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Huntsville program working to prevent domestic violence among teenagers

Najahe Sherman talks with local teenagers going through a program called "Date Smart" about what that program is doing to negate domestic violence.

Posted: Jul 8, 2019 6:45 PM
Updated: Jul 15, 2019 9:22 PM

Speech to Text for Huntsville program working to prevent domestic violence among teenagers

Below is the closed-captioning text associated with this video. Since this uses automated speech to text spelling and grammar may not be accurate.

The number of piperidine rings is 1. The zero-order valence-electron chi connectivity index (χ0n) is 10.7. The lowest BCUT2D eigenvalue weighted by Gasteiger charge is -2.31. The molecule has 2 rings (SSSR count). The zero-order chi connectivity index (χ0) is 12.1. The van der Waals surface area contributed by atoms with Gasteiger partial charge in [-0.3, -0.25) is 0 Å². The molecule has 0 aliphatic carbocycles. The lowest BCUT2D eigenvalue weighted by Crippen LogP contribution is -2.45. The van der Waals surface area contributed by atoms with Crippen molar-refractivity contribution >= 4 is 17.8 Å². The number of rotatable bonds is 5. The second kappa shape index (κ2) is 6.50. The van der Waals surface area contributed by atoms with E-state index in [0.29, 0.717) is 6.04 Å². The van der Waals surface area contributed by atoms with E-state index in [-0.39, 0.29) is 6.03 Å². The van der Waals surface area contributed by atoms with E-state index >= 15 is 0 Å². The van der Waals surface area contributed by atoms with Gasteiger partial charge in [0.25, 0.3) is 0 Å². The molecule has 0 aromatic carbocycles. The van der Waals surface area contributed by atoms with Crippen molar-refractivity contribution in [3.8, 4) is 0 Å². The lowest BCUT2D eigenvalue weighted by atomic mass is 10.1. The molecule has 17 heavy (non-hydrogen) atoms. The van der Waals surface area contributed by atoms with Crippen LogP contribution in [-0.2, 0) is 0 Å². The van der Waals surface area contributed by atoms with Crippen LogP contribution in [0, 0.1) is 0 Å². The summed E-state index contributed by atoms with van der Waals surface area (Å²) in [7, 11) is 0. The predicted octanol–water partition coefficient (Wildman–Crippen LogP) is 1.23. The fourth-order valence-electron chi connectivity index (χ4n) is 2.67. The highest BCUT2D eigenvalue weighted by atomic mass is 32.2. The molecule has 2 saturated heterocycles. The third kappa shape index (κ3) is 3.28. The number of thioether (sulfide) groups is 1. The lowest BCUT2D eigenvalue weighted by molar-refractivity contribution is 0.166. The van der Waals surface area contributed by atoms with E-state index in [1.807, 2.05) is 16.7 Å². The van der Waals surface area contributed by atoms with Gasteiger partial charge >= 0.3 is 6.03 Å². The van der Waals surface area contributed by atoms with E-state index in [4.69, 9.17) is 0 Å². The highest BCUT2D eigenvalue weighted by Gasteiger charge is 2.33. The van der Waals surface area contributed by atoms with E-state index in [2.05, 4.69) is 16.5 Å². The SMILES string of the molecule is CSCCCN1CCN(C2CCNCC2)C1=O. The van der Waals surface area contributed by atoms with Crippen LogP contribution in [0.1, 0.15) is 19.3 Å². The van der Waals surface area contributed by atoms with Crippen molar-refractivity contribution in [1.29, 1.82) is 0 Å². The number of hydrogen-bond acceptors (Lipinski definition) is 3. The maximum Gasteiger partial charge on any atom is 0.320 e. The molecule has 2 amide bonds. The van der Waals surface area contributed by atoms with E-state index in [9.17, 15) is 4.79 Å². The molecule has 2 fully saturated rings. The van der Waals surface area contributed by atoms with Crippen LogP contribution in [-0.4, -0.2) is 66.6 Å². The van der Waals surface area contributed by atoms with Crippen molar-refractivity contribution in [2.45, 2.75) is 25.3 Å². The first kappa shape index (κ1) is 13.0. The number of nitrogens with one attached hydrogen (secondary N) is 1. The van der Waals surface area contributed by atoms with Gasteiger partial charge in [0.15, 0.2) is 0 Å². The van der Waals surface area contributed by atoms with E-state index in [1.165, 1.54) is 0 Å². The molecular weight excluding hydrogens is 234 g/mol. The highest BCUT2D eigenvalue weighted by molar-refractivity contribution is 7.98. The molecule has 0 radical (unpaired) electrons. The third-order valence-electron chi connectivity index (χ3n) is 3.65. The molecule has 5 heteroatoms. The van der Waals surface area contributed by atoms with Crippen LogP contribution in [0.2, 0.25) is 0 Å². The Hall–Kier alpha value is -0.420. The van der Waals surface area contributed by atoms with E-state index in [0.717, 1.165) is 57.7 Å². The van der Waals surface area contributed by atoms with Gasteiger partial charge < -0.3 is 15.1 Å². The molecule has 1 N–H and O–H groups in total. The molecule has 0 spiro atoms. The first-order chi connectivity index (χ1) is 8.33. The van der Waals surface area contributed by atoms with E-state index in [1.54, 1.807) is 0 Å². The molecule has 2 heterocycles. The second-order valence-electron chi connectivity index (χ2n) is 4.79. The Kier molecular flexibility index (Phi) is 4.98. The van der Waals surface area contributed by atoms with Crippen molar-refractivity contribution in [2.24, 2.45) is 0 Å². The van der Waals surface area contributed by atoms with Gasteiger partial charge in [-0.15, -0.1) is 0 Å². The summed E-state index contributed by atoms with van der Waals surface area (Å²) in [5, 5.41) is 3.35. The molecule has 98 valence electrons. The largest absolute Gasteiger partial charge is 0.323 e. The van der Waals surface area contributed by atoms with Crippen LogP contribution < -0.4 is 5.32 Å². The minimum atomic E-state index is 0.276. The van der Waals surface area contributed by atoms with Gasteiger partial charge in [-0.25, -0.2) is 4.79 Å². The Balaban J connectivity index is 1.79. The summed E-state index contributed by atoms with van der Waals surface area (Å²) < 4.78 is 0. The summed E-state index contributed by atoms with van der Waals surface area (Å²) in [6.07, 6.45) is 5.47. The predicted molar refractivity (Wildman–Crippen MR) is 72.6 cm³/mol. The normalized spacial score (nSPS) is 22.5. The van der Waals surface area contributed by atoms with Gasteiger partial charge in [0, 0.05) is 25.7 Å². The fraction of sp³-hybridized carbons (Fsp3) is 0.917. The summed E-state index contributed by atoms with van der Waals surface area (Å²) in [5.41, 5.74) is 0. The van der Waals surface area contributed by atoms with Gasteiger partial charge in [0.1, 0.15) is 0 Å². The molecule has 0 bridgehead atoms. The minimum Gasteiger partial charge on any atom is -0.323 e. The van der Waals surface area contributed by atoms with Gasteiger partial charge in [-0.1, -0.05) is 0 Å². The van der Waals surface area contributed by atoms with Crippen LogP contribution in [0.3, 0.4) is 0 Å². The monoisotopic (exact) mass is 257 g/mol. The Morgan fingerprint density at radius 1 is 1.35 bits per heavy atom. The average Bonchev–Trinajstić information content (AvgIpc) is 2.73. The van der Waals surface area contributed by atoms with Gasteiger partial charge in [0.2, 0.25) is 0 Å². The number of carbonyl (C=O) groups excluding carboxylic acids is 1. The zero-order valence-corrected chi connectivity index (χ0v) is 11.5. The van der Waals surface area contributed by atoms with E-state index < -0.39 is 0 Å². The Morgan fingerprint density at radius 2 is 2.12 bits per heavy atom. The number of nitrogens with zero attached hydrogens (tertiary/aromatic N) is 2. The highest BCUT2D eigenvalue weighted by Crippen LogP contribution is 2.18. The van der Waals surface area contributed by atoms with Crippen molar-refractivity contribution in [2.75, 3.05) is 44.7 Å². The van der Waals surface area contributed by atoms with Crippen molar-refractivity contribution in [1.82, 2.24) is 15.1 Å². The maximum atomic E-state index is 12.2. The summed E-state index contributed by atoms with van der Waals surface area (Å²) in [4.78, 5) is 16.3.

tonight... an alarming look at domestic violence from the perspective of our youth. recent studies show that girls and young women between the ages of 16 and 24 experience the highest rate of intimate partner violence, almost triple the national average. but now, there is a new program in huntsville working to change that. i spoke with local teenagers going through a program called date smart. they shared some eye- opening insight with me. kennedie jones is 14 years old. she is about to start the 9th grade in huntsville. when i asked her if she had a boyfriend... she told me no, she wasn't in any rush.. and too many of her friends are in relationships that don't seem good. kennedie jones/ 14 years old: 04:10:56:26 yes, like hitting each other in the face. the boy slamming the girlfriend and it causes issues in their relationship and they break up. they eventually go back to each other and that's not healthy. the incident jones told me she witnessed, is more common among our youth than you might think. according the groups domestic violence services, inc. and love and respect dot org some domestic violence studies show that 40 percent of teenagers ages 14 to 17 years old report knowing someone their age who has been hit, beaten or abused by a boyfriend. about one in five female teenagers report physical dating violence by a dating partner. nearly 14 percent of teens, both male and female, have reported that their boyfriend or girlfriend threatened to harm them or themselves to avoid a relationship breakup. the violent behavior often begins between the ages of 12 and 18. that's why the Boys and Girls Club of North Alamba launched the date smart intervention program in our area. laura calvert: 04:36:40:10 we're targeting minority youth ages 13-24 in madison county. we've been looking for different partners and boys and girls club was excited to bring this to other teen centers. we're working with a few teen centers in the area. youth outreach coordinator at thrive alabama laura calvert just finished leading a group of teenagers through the first of three classes in the date smart program. laura calvert/date smart 04:20:50:00 usually the first session is a little bit quieter. so we try not to start out with the heavy stuff first. by the end of it, all of the groups are really open and you can tell that they've really picked up on what we taught them because they've started incorporating them with the other lessons. class leaders talk to the students about communication with their friends in person and through social media, including text messaging, direct messages and instant messaging. the also learn how to set boundaries laura calvert/date smart 04:22:37:02 we kind of use demonstrations that we see in the media that are healthy relationships. i let them pick, people they've seen in media and their relationships and how they described them. what's healthy and unhealthy and what they see about those relationships and we talk about them. after the first class was over we asked the teenagers what they learned? they had this to say... kennedie jones: 04:09:36:22 i feel like you have to respect yourself first before you respect somebody else, but you've got to have respect for that person as far as what you do, what you all talk about...respect overall. joshaua staten: "for one, i don't call them out of their name...i wouldn't talk to them, how i wouldn't talk to my mama." group leaders told me they offer this advice to parents. 04:40:38:12 talk to your kids. it seems like it's hard but you'll be surprised what they're exposed to and what they know about ...they form opinions on their own. being able to talk to them and letting them express themselves in a safe environment. nearly 1.5 million high school students nationwide experience physical abuse from a dating partner in a single year. there are some important questions you should ask your teenagers. i've put that information for you on our website. go to and click on this
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